President Donald Trump’s risky decision on October 13 not to certify Iran’s compliance with the 2015 nuclear agreement raises several troubling questions.
Is he recklessly playing with fire by jeopardizing an accord that placed strict and verifiable limits on Iran’s budding nuclear program?
Is he giving Iran a pretext to resume its quest for a nuclear arsenal?
Is he sowing the seeds of a new war in the Middle East?
Trump, in refusing to certify the agreement before the U.S. Congress’ October 15 deadline, stopped short of withdrawing from it. But he issued an unmistakable warning that he might terminate the Joint Comprehensive Plan of Action (JCPOA), as it is also known, should Congress be unable to amend it to his satisfaction.
Nikki Haley, the U.S. ambassador to the United Nations, tempered his threat by saying that the United States would “stay” in the agreement, but “aim to make it better.” But what makes her think this objective can be achieved?
This is a multilateral agreement, signed by seven countries, that one single nation cannot change unilaterally.
In justifying his rationale for not certifying Iran’s compliance with the agreement, Trump claimed that Iran has violated its spirit. As he said: “By its own terms, the Iran deal was supposed to contribute to ‘regional and international peace and security.’ And yet, while the United States adheres to our commitment under the deal, the Iranian regime continues to fuel conflict, terror, and turmoil throughout the Middle East and beyond. Importantly, Iran is not living up to the spirit of the deal.”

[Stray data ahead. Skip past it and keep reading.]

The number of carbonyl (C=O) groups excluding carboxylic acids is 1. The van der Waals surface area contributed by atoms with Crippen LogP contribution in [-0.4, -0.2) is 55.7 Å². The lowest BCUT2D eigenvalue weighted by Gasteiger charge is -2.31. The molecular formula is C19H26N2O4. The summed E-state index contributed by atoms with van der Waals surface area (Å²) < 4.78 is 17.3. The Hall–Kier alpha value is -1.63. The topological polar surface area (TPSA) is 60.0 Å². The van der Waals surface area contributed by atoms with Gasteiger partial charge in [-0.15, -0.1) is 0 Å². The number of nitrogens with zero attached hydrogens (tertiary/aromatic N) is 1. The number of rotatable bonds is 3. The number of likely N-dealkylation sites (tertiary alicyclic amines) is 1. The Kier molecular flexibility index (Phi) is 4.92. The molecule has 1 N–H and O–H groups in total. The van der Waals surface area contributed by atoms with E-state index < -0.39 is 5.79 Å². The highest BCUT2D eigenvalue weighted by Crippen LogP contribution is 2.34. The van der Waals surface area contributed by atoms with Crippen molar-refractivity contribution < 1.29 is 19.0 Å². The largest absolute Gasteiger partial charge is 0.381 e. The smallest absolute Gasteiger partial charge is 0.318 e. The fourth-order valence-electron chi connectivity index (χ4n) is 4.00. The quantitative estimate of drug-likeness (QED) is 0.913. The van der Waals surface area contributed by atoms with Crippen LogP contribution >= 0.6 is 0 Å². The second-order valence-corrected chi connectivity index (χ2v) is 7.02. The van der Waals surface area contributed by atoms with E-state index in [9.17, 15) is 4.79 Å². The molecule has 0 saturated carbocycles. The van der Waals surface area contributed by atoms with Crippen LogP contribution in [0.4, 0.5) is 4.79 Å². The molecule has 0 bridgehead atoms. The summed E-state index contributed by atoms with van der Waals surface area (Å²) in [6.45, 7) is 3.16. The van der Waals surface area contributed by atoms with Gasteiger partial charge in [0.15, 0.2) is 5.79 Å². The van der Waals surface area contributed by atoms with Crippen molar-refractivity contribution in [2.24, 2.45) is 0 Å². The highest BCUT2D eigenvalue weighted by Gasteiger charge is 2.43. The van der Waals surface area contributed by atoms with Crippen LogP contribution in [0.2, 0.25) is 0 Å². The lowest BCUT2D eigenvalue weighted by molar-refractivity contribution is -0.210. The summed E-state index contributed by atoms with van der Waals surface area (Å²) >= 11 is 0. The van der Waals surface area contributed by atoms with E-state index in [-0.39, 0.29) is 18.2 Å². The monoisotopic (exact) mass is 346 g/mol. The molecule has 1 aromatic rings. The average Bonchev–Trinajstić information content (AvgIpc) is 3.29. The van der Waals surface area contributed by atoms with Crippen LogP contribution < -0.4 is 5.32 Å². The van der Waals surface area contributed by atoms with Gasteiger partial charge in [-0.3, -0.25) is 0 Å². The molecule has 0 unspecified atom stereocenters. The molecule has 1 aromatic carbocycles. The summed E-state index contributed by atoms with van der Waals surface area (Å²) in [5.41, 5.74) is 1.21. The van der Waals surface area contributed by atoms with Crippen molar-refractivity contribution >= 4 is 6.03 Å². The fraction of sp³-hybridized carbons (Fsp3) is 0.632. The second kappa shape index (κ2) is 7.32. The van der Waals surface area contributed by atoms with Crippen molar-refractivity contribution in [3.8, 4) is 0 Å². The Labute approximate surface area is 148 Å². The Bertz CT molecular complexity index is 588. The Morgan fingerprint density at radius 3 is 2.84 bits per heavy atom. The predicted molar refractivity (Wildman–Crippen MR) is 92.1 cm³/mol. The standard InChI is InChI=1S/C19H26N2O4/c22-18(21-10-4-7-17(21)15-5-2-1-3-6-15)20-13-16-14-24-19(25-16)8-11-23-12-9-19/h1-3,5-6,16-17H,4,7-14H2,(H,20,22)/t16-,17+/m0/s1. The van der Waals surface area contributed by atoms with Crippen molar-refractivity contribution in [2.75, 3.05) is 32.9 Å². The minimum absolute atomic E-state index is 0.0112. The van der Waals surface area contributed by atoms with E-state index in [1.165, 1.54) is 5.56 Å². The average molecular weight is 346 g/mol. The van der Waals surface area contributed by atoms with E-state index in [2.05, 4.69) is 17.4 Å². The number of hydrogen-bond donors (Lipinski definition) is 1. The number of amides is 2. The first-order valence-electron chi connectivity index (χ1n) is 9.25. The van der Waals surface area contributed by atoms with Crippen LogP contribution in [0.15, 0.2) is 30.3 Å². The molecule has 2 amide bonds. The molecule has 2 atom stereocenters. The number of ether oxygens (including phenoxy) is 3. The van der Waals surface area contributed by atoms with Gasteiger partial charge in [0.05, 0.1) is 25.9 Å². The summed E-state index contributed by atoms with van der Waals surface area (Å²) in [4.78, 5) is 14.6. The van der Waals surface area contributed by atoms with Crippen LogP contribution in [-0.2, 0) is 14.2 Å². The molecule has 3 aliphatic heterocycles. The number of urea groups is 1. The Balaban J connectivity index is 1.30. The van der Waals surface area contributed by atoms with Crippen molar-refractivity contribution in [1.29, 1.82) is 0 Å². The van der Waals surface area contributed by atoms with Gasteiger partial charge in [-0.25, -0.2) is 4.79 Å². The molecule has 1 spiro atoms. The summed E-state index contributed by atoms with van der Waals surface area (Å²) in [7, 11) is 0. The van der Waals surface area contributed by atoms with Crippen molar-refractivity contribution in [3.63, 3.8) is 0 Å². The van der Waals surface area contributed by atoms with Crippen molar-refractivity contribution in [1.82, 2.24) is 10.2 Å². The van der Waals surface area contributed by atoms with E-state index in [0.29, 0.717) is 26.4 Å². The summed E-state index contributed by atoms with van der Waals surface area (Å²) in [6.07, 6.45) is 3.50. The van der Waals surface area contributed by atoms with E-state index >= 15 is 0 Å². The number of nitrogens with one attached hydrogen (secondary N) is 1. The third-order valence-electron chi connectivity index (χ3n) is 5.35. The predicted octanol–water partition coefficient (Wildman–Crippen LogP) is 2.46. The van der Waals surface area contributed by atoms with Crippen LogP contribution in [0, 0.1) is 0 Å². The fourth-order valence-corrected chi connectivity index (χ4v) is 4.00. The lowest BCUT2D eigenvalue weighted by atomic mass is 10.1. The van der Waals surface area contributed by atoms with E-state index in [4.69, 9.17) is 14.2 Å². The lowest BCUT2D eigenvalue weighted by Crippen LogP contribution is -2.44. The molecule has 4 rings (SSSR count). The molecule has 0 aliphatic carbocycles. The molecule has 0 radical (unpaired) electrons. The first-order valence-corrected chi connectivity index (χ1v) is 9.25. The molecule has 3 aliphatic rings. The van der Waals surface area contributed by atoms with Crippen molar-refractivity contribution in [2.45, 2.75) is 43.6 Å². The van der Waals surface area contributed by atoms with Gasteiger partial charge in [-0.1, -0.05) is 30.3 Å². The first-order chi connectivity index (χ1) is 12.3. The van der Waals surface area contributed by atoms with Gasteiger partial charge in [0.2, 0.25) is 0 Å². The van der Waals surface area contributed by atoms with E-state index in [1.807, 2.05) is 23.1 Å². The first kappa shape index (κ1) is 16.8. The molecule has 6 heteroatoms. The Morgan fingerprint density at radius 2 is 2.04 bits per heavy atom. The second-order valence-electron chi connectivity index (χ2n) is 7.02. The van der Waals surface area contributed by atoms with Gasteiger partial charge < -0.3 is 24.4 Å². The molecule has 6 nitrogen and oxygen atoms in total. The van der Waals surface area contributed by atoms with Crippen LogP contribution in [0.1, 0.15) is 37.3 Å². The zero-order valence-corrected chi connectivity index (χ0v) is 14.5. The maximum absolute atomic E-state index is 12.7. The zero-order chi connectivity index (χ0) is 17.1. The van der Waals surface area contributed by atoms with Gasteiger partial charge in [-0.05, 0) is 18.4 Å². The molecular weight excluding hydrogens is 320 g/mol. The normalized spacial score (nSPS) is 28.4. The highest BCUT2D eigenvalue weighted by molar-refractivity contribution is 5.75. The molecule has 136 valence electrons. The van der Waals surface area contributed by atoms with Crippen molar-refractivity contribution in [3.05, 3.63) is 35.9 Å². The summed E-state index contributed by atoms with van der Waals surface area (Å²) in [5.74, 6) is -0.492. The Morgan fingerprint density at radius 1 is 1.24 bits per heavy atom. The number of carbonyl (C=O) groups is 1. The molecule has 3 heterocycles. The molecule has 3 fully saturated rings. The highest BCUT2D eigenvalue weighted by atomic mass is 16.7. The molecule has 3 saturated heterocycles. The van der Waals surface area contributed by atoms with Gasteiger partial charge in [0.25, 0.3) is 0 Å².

Contrary to Trump’s claim, the International Atomic Energy Agency has confirmed that Iran is indeed complying with the provisions of the agreement, which offered the Iranian regime relief from crippling economic sanctions in exchange for curbing its nuclear program for at least the next decade.
Two of the top officials in Trump’s cabinet, Secretary of State Rex Tillerson and Secretary of Defence Jim Mattis, both agree that the agreement — signed by Iran, the United States, France, Britain, Russia, China and Germany — serves American national security interests. The chairman of the Joint Chiefs of Staff, General Joseph Dunford, concurs with their assessment.
Washington’s closest allies have made the same argument.